^^^ A website containing poets before, during, and after the Civil Rights Movement, all pertaining to themes of segregation and racism.
^^^ Rich with historical overview, poets, and analysis of the waves of civil rights movements since the mid-2oth century.
^^^ Even today, racism still persists. PBS offers an interview with sociologist Dr. W.J. Wilson on the standard of living, and how it’s changed over time between races.
^^^ Rich with historical figures, boycott histories, speeches, and more from the Civil Rights Movement.
^^^ The History Channel offers a video and explanation on the importance of the group called “Little Rock Nine”; this event started the push for the Civil Rights Movement.
For the next few weeks, we will be discussing an important historical era in class: the Civil Rights Movement (1954-1968). Today, we can still see these repercussions from this movement in our politics, media, and our daily lives. As we shift from non-fiction and historical documents, we will also begin to analyze poetry in this unit, as well as speeches and other texts from the Civil Rights Movement.
Some themes to look for: racism, discrimination, freedom of speech, and censorship.
As always, we look forward to working with you in class!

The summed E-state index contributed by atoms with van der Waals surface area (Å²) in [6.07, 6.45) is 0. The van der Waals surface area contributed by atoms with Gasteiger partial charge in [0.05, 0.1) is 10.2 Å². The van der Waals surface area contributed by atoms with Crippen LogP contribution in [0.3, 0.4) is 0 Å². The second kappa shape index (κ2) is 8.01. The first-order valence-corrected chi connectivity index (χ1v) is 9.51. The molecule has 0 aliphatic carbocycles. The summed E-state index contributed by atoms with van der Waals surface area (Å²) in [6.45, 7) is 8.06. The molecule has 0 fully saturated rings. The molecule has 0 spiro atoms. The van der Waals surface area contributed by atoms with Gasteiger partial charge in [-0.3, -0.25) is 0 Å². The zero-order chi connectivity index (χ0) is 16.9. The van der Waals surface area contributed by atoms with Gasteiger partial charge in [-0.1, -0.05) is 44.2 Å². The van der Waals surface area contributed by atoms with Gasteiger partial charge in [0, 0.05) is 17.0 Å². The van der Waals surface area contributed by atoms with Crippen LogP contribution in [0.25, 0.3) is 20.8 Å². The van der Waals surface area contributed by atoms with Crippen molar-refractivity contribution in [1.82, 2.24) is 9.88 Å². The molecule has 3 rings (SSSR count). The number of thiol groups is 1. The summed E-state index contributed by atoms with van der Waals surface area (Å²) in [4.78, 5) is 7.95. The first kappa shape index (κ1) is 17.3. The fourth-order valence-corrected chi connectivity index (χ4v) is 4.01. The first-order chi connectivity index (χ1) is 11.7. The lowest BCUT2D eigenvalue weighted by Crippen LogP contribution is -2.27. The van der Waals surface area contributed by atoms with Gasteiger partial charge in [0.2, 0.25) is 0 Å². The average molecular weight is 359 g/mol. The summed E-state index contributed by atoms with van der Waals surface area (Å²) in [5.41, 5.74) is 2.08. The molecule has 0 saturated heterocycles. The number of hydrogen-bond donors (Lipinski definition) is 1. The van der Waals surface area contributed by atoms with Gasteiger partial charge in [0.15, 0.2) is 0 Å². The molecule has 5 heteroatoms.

Ms. Abney and Mr. Green
For the next few weeks, the class will be engaging with an important and critical time for American history: the Civil Rights Movement. This era, from 1954-1968, helped shape current politics, and we can still see the resonance of civil rights movements today, ranging from police officer cameras possibly put into place, to women’s rights in the workforce, to even the classroom. With these texts, the students will be facing themes of racism and discrimination; Mr. Green and myself believe that students need to read these historical speeches, poems, and texts in order to understand current issues. We will also discuss derogatory words that might appear in the text, such as the “n” word, and explain why these words are not appropriate today.
As always, if there is a problem with the texts, feel free to contact either of us.
And, as always, it is a pleasure working with your children.